Action Plan: Confronting Digital Espionage

By John McCormick Print this article Print

Steps to take to secure your secrets.

The FBI ranks espionage—including economic espionage—second only to terrorism on its list of threats to combat domestically. Where does defending against digital spies fall on your priority list?

"Don't assume it's not happening," says Mark Lobel, a director in PricewaterhouseCoopers' security services practice.

Among the steps FBI cybercrime agents and other counter-espionage experts recommend that companies take to protect their trade secrets and intellectual property:

Identify secrets. Companies designate items such as drug formulas and new product designs as trade secrets and take particular measures to protect those assets.

Don't say everything is a corporate secret; that leaves too much to defend. Do a real inventory of assets so you don't leave corporate valuables unsecured. But then make clear judgments of what really needs defending.

For instance, while a new drug formula might seem an obvious choice, what about the sophisticated manufacturing or distribution processes that greatly reduce the cost of producing it? The litmus test: What would happen to your business if a competitor got a whiff and copied the formula, design or process?

In any case, take a good, hard look at your entire business. "You're never going to secure it if you don't know it's there," Lobel says.

Inform employees. Corporations often fail to inform employees working in areas such as new-product development that secrecy is vital to the company's future success.

Manny Alvarez, a special agent working in an FBI cybercrime unit in San Jose, says companies need to make it clear that information about the project they are working on is not to be disclosed or in any way taken out of the company. Draw up non-disclosure agreements and have employees sign them. Conduct intellectual property education seminars at least once a year.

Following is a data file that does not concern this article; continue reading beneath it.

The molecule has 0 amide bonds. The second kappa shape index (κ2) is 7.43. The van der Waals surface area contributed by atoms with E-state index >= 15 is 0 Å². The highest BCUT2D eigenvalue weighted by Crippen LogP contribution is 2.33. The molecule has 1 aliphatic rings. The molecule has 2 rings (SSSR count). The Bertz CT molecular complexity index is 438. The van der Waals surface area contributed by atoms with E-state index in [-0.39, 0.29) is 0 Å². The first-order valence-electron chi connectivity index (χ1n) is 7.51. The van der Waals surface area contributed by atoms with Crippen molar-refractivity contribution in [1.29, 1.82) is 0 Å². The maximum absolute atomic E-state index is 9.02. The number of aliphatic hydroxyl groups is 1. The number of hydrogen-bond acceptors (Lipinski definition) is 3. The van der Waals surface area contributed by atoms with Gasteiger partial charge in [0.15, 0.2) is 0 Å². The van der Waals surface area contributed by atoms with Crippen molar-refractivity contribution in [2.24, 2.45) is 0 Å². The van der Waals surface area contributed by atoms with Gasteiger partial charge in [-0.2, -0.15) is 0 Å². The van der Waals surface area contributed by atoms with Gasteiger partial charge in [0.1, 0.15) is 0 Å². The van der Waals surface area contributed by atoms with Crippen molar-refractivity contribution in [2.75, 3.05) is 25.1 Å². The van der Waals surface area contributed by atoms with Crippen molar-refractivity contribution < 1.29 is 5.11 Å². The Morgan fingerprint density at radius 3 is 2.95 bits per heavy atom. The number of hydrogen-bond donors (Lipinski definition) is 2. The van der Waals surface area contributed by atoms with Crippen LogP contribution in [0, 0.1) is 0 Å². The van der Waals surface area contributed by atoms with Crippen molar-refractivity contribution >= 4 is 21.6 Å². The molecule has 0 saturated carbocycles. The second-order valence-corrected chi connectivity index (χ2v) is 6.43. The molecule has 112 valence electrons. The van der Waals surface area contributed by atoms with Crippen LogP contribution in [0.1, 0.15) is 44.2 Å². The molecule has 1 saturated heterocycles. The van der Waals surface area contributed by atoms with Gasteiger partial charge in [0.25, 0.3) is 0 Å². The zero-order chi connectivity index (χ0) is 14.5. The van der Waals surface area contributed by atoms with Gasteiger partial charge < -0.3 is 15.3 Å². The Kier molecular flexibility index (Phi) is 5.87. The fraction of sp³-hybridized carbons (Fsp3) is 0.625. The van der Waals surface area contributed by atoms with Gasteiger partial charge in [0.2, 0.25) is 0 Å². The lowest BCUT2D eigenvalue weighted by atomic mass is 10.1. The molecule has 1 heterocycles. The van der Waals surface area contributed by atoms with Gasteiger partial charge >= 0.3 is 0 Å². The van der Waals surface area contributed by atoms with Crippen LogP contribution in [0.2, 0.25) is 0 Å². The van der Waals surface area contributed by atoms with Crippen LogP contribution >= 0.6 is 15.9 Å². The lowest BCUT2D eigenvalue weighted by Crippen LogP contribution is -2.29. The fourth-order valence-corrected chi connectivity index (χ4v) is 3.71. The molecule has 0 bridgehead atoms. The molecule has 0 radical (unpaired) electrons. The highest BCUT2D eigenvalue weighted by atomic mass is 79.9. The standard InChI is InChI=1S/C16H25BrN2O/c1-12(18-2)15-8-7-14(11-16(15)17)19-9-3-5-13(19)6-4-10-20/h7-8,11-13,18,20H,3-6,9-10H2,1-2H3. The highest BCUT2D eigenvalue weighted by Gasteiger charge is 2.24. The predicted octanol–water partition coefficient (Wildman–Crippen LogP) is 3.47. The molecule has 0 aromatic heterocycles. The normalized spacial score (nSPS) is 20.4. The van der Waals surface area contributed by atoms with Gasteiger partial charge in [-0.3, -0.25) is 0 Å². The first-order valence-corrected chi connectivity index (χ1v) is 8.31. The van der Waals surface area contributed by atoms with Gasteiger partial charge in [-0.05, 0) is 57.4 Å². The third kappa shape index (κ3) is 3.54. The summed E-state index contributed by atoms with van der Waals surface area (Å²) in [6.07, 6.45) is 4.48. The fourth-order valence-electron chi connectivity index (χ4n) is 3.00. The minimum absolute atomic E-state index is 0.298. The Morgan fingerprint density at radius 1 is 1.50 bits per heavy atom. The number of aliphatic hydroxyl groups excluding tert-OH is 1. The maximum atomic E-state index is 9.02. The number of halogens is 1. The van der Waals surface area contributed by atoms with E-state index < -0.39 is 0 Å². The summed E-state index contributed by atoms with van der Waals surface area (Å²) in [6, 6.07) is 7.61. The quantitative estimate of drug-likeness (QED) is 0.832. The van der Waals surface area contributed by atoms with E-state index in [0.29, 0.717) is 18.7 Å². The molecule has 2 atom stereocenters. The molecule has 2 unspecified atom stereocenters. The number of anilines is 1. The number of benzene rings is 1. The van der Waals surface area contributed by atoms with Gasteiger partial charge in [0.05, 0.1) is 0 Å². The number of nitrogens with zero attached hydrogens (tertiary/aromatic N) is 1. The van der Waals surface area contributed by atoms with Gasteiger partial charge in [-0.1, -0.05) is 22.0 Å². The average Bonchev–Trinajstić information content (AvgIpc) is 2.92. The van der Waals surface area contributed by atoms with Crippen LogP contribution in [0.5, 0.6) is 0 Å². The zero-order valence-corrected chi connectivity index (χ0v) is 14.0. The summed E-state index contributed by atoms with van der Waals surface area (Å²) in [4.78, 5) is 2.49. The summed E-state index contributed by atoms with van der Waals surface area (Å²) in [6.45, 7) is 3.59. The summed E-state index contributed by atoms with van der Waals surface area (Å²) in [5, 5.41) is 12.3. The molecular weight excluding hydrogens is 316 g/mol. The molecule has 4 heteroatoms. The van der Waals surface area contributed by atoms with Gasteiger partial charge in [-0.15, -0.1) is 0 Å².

Plot your defenses. Safeguards are not just physical, according to Gideon Lenkey, president of Ra Security Systems, a company that specializes in vulnerability assessments.

The information-technology staff needs to make sure there's a full suite of security software in place—firewalls, intrusion-detection software and network monitoring are all essential to securing corporate computer systems. Managers need to set policies on what system can be accessed by which employees, and authentication controls, such as passwords, need to be established. And employees need to know the basics—such as not giving out user names and passwords over the phone.

In Lenkey's words: "It's people, process and product."

Roadblock: Insiders

This article was originally published on 2004-12-01
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